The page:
PML-N lawmaker and former speaker of the National Assembly, Sardar Ayaz Sadiq, on Saturday said he stands by his stance expressed during a recent speech on the floor of the lower house, adding that he had "many secrets" but never made irresponsible statements.
Sadiq was referring to his speech earlier this week in which he suggested that the PTI government had released Indian pilot Wing Commander Abhinandan Varthaman in capitulation, fearing an imminent attack from India.
His statement was heavily criticised by ministers and by social media users and also prompted the Inter-Services Public Relations (ISPR) chief Major General Babar Iftikhar to hold a presser in which he sought to "correct the record" regarding the events that surrounded India's violation of Pakistani airspace last year in February.
Although Gen Ikftikhar did not name anyone, he said "a statement was given yesterday which tried to distort the history of issues associated with national security," purportedly in reference to Sadiq's remarks.
Talking to the media in Lahore alongside Maulana Fazlur Rehman, head of the Pakistan Democratic Movement (PDM) and chief of the Jamiat Ulema-i-Islam-Fazl (JUI-F), Sadiq said that the "political colour" given to his statement did not benefit Pakistan's narrative.
"We can have different thoughts politically but where Pakistan is concerned, the whole nation is united and God willing, will give a splendid answer to India. People may have objections to what I said but the political colour given to it did not benefit Pakistan's narrative," he said.
"This selected government tried to support the unsuccessful narrative that was being created in India," he said, adding that the opposition had "strong reservations" about the government on what he termed its silence on Kashmir and its foreign policy failures.
"But these are political differences. Their attempt to associate my statement with the armed forces of Pakistan was not a service to the country. My statement can be seen and heard in which I talked about this government, which government officials misread by adopting Indian media's strategies. This is not only a blatant plot against Pakistan but is a disservice to Pakistan," he said.
"You (the government) have played in the hands of Indian media and you have not done justice to Pakistan. I am standing by my stance and you will see in future, I have many secrets. I had been heading the National Security Committee."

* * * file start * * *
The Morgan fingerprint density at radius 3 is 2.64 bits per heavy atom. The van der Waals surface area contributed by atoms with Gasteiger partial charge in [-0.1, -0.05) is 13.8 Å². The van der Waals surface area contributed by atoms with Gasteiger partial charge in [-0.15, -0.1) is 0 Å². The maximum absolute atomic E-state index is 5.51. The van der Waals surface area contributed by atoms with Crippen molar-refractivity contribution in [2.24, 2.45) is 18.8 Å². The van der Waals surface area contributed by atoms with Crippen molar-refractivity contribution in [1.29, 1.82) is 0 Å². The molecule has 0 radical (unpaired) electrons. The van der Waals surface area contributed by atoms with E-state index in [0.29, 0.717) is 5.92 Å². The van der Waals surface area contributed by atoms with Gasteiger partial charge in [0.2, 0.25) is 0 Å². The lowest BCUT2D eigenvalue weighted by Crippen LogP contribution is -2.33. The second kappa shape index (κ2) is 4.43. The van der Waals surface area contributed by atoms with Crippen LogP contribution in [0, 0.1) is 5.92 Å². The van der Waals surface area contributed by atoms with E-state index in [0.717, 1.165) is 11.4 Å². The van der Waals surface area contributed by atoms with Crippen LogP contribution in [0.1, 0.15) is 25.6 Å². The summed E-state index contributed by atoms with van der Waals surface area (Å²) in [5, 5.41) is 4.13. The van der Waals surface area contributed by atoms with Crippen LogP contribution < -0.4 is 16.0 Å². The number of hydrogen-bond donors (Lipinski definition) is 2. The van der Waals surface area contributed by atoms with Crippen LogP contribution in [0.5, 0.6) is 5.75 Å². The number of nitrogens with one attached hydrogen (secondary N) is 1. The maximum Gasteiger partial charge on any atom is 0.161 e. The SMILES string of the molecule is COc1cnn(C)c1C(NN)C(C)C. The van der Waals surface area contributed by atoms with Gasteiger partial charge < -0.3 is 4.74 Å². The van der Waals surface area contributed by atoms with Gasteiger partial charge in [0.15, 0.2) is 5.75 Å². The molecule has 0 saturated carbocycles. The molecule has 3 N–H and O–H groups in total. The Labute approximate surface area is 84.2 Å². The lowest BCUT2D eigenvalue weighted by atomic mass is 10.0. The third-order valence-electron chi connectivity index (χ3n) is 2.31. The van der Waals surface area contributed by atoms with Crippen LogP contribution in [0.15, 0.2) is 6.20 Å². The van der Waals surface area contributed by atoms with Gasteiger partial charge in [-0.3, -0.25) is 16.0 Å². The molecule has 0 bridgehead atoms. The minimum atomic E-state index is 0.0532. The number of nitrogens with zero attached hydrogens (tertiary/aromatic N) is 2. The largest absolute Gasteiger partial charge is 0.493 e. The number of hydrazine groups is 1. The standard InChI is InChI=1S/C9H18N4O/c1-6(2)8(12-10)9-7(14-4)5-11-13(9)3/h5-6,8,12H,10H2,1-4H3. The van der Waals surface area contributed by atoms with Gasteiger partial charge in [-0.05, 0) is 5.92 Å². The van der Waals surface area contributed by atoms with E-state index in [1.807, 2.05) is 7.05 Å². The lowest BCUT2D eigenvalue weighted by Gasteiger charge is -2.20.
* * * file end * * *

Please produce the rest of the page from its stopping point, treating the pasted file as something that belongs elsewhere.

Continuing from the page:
The PML-N leader added that he had, however, never made irresponsible statements and would never do so in the future as well.
"I want to say about this inefficient government, you can fight any political battles you want but political parties will only agree with you when it comes to Pakistan. I request you to keep the armed forces out of this fight."
Referring to posters put up in Lahore, calling him a "traitor", Sadiq said such acts were not doing a service to Pakistan.
He said that there was "a multitude of mindsets in our society but we are all patriotic", adding that he did not have the right to call anyone a traitor and nobody had the right to call him one either.
The PML-N leader said "we are political people" and have been making statements against political opponents in the past and would continue to do so in the future. "But at one point, when it comes to Pakistan or the matter of our unity or institutions, Pakistan's message to India is very clear.
"We, the Pakistani nation are one. We have political differences with the government but we are united in the matter of India," he said and requested the media to not "blow up" the matter.
When asked whether he would apologise, Sadiq said he had "not said anything [for which to apologise]" and he has already issued a clarification.
'Storm in a teacup'
Maulana Fazl said that the government tried to create a "storm in a teacup" over Sadiq's statement, adding that if someone "destroys a person's character and his patriotism", then they should also be brought back to their "original standing".
"It is our responsibility to keep our politics according to the law and the Constitution," he stated.
He said the PDM – an anti-government alliance of 11 opposition parties –had a clear stance. "There was rigging on July 25, 2018. We do not accept the basis of this government. We are steadfast on our stance. Today is the day I was passing to Islamabad from Lahore in Azadi March and I will walk towards Islamabad again."
"Nobody is above criticism ... our institutions are so sacred that they are above criticism. We do not accept this rule. We are against blasphemous attitude, whether related to courts and judiciary or ourselves."
Maulana Fazl claimed the PTI government had "bankrupted the country and Pakistan was at risk" under this regime.
'Indian media using Sadiq's speech to fullest degree'
Meanwhile, Information Minister Shibli Faraz alleged that the opposition was creating a narrative to destabilise the country.
"Sadiq criticised the army and air force and tried to bring down their morale," Faraz said. The minister also showed footage of Indian media channels and claimed that they were "using the PML-N leader's speech to the fullest degree".
Faraz said "certain elements" in the opposition were speaking against state institutions to "protect their personal interests".
He said the government would hold "these political vagabonds and those who want to damage our image" responsible.
The minister claimed that the PDM leadership's statements were "not in national interest", adding that the government would not "allow them to speak against the country".
"If these political vagabonds say anything to harm national interest, we will punish them, the people will punish them," he said.